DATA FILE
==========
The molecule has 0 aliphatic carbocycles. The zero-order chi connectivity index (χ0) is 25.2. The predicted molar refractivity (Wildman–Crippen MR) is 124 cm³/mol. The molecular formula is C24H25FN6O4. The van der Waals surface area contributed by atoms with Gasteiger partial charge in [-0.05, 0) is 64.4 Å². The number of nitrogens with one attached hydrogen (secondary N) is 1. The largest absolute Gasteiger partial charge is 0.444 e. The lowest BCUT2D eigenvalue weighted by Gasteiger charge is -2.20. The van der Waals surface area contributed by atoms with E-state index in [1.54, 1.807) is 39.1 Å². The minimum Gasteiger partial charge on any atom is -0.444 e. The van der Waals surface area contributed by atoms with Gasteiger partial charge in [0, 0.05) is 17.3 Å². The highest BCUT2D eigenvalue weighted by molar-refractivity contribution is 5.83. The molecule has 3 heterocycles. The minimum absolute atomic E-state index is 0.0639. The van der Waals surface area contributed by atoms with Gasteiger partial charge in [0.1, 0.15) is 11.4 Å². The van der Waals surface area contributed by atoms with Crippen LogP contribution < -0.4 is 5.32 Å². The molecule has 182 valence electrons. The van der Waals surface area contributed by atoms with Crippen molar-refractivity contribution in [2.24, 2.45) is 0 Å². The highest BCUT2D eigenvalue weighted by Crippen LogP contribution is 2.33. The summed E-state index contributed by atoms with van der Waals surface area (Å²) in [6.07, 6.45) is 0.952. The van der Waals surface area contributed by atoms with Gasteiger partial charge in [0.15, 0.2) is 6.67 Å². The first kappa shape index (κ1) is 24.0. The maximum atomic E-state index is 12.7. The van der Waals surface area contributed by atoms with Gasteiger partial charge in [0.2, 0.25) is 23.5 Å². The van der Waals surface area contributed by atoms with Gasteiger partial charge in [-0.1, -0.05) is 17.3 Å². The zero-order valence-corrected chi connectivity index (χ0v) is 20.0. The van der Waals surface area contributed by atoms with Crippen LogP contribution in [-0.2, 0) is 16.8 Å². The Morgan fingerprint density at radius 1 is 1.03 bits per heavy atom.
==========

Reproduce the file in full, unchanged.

The molecule has 0 aliphatic carbocycles. The zero-order chi connectivity index (χ0) is 25.2. The predicted molar refractivity (Wildman–Crippen MR) is 124 cm³/mol. The molecular formula is C24H25FN6O4. The van der Waals surface area contributed by atoms with Gasteiger partial charge in [-0.05, 0) is 64.4 Å². The number of nitrogens with one attached hydrogen (secondary N) is 1. The largest absolute Gasteiger partial charge is 0.444 e. The lowest BCUT2D eigenvalue weighted by Gasteiger charge is -2.20. The van der Waals surface area contributed by atoms with E-state index in [1.54, 1.807) is 39.1 Å². The minimum Gasteiger partial charge on any atom is -0.444 e. The van der Waals surface area contributed by atoms with Gasteiger partial charge in [0, 0.05) is 17.3 Å². The highest BCUT2D eigenvalue weighted by molar-refractivity contribution is 5.83. The molecule has 3 heterocycles. The minimum absolute atomic E-state index is 0.0639. The van der Waals surface area contributed by atoms with Gasteiger partial charge in [0.1, 0.15) is 11.4 Å². The van der Waals surface area contributed by atoms with Crippen LogP contribution < -0.4 is 5.32 Å². The molecule has 182 valence electrons. The van der Waals surface area contributed by atoms with Crippen molar-refractivity contribution in [2.24, 2.45) is 0 Å². The highest BCUT2D eigenvalue weighted by Crippen LogP contribution is 2.33. The summed E-state index contributed by atoms with van der Waals surface area (Å²) in [6.07, 6.45) is 0.952. The van der Waals surface area contributed by atoms with Gasteiger partial charge in [0.15, 0.2) is 6.67 Å². The first kappa shape index (κ1) is 24.0. The maximum atomic E-state index is 12.7. The van der Waals surface area contributed by atoms with Gasteiger partial charge in [0.2, 0.25) is 23.5 Å². The van der Waals surface area contributed by atoms with Gasteiger partial charge in [-0.1, -0.05) is 17.3 Å². The zero-order valence-corrected chi connectivity index (χ0v) is 20.0. The van der Waals surface area contributed by atoms with Crippen LogP contribution in [-0.2, 0) is 16.8 Å². The Morgan fingerprint density at radius 1 is 1.03 bits per heavy atom.